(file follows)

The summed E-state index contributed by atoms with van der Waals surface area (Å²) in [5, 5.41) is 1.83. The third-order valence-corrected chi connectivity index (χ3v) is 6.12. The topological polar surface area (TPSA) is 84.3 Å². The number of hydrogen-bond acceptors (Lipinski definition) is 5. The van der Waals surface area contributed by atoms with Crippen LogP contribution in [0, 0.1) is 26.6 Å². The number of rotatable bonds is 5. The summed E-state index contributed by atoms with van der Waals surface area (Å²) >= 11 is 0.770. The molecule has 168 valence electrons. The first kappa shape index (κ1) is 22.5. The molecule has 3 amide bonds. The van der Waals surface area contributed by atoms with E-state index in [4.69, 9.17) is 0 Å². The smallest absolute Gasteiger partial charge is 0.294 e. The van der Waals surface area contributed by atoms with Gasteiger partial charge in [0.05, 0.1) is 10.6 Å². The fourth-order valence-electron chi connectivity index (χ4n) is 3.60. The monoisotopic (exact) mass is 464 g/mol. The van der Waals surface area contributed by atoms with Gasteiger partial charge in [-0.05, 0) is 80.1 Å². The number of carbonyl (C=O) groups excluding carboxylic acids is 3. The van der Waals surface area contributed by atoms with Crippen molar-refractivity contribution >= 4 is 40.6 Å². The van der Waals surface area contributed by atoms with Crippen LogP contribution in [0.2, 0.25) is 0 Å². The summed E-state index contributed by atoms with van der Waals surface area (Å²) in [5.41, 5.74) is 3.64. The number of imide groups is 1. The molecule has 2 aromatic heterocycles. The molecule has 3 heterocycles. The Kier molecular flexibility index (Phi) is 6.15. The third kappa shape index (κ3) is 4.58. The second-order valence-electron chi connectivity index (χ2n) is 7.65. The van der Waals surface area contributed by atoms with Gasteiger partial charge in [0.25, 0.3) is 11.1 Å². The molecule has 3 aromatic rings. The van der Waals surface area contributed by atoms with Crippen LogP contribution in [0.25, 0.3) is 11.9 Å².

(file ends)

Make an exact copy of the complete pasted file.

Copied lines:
The summed E-state index contributed by atoms with van der Waals surface area (Å²) in [5, 5.41) is 1.83. The third-order valence-corrected chi connectivity index (χ3v) is 6.12. The topological polar surface area (TPSA) is 84.3 Å². The number of hydrogen-bond acceptors (Lipinski definition) is 5. The van der Waals surface area contributed by atoms with Crippen LogP contribution in [0, 0.1) is 26.6 Å². The number of rotatable bonds is 5. The summed E-state index contributed by atoms with van der Waals surface area (Å²) >= 11 is 0.770. The molecule has 168 valence electrons. The first kappa shape index (κ1) is 22.5. The molecule has 3 amide bonds. The van der Waals surface area contributed by atoms with E-state index in [4.69, 9.17) is 0 Å². The smallest absolute Gasteiger partial charge is 0.294 e. The van der Waals surface area contributed by atoms with Gasteiger partial charge in [0.05, 0.1) is 10.6 Å². The fourth-order valence-electron chi connectivity index (χ4n) is 3.60. The monoisotopic (exact) mass is 464 g/mol. The van der Waals surface area contributed by atoms with Gasteiger partial charge in [-0.05, 0) is 80.1 Å². The number of carbonyl (C=O) groups excluding carboxylic acids is 3. The van der Waals surface area contributed by atoms with Crippen molar-refractivity contribution >= 4 is 40.6 Å². The van der Waals surface area contributed by atoms with Crippen LogP contribution in [0.2, 0.25) is 0 Å². The summed E-state index contributed by atoms with van der Waals surface area (Å²) in [5.41, 5.74) is 3.64. The number of imide groups is 1. The molecule has 2 aromatic heterocycles. The molecule has 3 heterocycles. The Kier molecular flexibility index (Phi) is 6.15. The third kappa shape index (κ3) is 4.58. The second-order valence-electron chi connectivity index (χ2n) is 7.65. The van der Waals surface area contributed by atoms with Gasteiger partial charge in [0.25, 0.3) is 11.1 Å². The molecule has 3 aromatic rings. The van der Waals surface area contributed by atoms with Crippen LogP contribution in [0.25, 0.3) is 11.9 Å².